Turning now to the drawings, in which like numerals represent like components, FIG. 1 is a schematic diagram of the preferred embodiment of the present invention in its preferred environment. Host computer 10 is connected to a dual channel asynchronous serial communications card 11 via a host bus 12, which represents the host address, data, and control buses. Card 11 is installed in an expansion slot in host 10. Card 11 contains a host data buffer 13, two parallel-serial converters such as universal asynchronous receiver transmitters (UARTs) 14 and 15 or universal synchronous asynchronous receiver transmitters (USARTs), two data flow controllers 150 and 180, two serial port line buffers 16 and 17, two serial port connectors 20 and 21, an interface circuit 22, and a microprocessor 23. Data flow controller 150 contains a counter 151 and gates 157-160. Data flow controller 180 is identical to and performs the same functions as data flow controller 150.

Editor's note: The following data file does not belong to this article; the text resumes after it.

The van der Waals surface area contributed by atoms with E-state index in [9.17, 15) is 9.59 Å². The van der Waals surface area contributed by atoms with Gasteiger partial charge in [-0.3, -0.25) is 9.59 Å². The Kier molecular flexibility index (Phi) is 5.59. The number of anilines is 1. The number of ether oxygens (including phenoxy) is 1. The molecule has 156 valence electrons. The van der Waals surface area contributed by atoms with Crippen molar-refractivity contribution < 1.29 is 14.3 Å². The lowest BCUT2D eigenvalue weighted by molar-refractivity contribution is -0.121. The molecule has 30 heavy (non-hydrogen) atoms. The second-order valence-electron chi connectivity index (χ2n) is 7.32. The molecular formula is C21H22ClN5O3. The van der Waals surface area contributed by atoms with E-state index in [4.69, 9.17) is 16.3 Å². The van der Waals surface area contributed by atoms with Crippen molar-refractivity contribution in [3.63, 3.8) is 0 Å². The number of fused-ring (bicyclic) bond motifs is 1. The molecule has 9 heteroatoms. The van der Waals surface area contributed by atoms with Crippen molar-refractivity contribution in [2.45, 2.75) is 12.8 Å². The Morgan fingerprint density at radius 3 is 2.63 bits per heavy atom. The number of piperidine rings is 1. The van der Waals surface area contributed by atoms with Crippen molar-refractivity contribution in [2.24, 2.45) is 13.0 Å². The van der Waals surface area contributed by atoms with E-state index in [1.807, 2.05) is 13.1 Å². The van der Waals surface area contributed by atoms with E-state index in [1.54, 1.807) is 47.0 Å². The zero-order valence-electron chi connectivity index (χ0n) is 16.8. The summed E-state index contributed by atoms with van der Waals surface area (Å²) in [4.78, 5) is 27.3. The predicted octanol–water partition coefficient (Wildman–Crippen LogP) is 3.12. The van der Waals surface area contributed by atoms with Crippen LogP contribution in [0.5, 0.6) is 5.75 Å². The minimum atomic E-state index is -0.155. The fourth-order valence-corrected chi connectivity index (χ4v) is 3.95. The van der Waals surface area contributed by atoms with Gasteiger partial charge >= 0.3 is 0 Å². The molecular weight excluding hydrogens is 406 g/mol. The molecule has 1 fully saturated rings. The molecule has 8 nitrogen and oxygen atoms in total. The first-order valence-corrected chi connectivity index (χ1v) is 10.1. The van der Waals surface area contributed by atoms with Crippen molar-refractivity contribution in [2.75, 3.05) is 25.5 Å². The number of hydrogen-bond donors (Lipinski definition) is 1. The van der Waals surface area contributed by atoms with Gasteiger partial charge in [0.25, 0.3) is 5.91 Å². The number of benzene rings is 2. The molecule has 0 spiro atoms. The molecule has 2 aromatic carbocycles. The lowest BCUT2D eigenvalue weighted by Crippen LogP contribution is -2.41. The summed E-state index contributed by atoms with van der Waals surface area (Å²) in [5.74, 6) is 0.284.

Host 10 may use only UART 14 or UART 15, or may be using both UARTs simultaneously. Furthermore, one UART, such as UART 14, may be configured for automatic data flow control while the other UART, such as the UART 15, may be configured for standard flow control. It will be noted that UARTs 14 and 15 share a common data bus 40 which connects them to host data buffer 13 and the interface circuit 22. The UARTs also share a common address-control bus 41, which connects them to the interface circuit 22. Host data buffer 13 and interface circuit 22 are connected by host bus 12 to host 10. Host data buffer 13 is a bidirectional buffer which controls the flow of data to and from host 10. The operation of buffer 13 is controlled by interface 22 via conductors 43 and 45. Because of the common buses 40 and 41, host 10 and microprocesor 23 must be restrained in their ability to place data, address and control signals on these buses or there will be a bus contention problem with subsequent loss of data. In the preferred embodiment of the present invention, interface circuit 22 controls the access of host 10 and microprocessor 23 to buses 40 and 41 and therefore to the UARTs of the data flow controllers 150 and 180. In the preferred embodiment, UARTs 14 and 15 are National Semiconductor type NS 16550, and microprocessor 23 is an Intel type 8031.